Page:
The effects of dietary lectins only extend for as long as they are in the body, and the effects can be reduced by eating a variety of fruits, vegetables (rather than high amounts of one type) and foods with beneficial bacteria (e.g., fermented foods).
Lectins and grains
Unrefined grains are more nutritious than refined versions because they contain more nutrients. However, they also provide more lectins (and other anti-nutrients).
While this was likely never a problem when we grew and harvested our own grains, we now have access to MANY whole grain products. Before the invention of modern agriculture, grains were a minor and seasonal crop. Now we can go to the market for 15 minutes and have a cart full of whole grain pasta, bread, rice, quinoa, kamut, amaranth, oats, barley and chips.
The average North American diet is highly grain-based: bread, pasta, rice, cereals, etc. are everywhere, especially in processed foods.
Was the body ever equipped to deal with that type of grain onslaught?
Our ancestors grasped the concept of “survival of the fittest,” and found a solution to the problem of lectins. Soaking, fermenting, sprouting and cooking will decrease lectins and free up the good nutrients. The content of lectins in foods differs year to year and crop to crop.
Grain, cereal, dairy, and legume (especially peanut and soybean) lectins are most commonly associated with reports of digestive complaints. Legumes and seafood are the most abundant sources of lectins in most diets.
How can we reduce or neutralize lectins?
Sprouting seeds, grains or beans decreases the lectin content.
Generally, the longer the duration of sprouting, the more lectins are deactivated. In some cases the lectin activity is enhanced by sprouting (like alfalfa sprouts). The lectins in some grains and beans are in the seed coat. As it germinates, the coat is metabolized – eliminating lectins.
Soaking and cooking
Even wonder why grandma bothered with the long soak, rinse and boil session when preparing beans and grains? Lectin reduction. This is probably the most classic method of preparing beans and grains.
Soak beans and legumes overnight, and change the water often. Drain and rinse again before cooking. Adding sodium bicarbonate (aka baking soda) to the soaking water may help neutralize the lectins further.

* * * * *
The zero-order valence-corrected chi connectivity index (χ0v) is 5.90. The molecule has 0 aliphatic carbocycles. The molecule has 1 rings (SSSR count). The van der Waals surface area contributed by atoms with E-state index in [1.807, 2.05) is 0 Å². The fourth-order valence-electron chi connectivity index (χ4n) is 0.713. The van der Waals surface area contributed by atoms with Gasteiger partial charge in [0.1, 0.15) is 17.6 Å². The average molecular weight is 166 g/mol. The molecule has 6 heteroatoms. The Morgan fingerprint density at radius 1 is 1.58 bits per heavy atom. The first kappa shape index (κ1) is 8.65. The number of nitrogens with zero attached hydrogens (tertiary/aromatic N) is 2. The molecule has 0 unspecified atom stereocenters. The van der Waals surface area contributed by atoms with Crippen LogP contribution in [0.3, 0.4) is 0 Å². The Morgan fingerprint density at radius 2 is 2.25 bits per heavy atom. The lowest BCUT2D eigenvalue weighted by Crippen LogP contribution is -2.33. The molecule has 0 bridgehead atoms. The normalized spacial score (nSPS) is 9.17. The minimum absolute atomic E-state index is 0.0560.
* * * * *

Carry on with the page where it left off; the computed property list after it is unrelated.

Fermentation allows beneficial bacteria to digest and convert many of the harmful substances.
This might be why the healthiest populations stick with fermented soy products like tofu, miso, tempeh, tamari and natto. Even some vegetables, such as cabbage, may have fewer antinutrients when fermented. Cultures with a history of grain eating traditionally have used some form of fermentation to treat grains. If you’ve had sourdough bread or beer, you’ve had fermented grains.
Not all lectins are completely destroyed by these methods, and some particularly stubborn lectins in beans remain no matter how lengthy the treatment. Thus, these techniques don’t totally reduce the negative effects for everyone.
Some have argued that since agriculture is a relatively recent invention, humans did not evolve to tolerate grains nor beans well in any case. For some susceptible people, consuming a “Paleo-style” diet, where carbohydrates come from fruits and vegetables, rather than grains and beans, may be beneficial.
Summary and recommendations
Since lectins are so widely distributed in food items commonly consumed by humans, and have been for many centuries, most nutrition experts assume they don’t pose a significant risk to human health.
Still, it does appear that chronic ingestion of untreated high-lectin foods may warrant further consideration. If you consume a diet with plenty of lectin-rich foods, try to reduce the amount by soaking, fermenting, sprouting and/or cooking.
Certain seaweeds and mucilaginous vegetables have the ability to bind lectins in a way that makes them unavailable to the cells of the gut.
Lectins are resistant to dry heat, so using raw legume flours in baked goods should be done with caution.
The “Blood Type Diet” is based on how our blood cells react with lectins in foods.
Some experts hypothesize that it’s no coincidence the top 8 allergens also contain some of the highest amounts of lectins (including: dairy, egg, wheat, soy, peanuts, tree nuts, fish, shellfish).
Some experts theorize that lectins cause urinary tract infections.
Some experts theorize that the reason anemia is higher in developing countries is due to excessive levels of lectin consumption.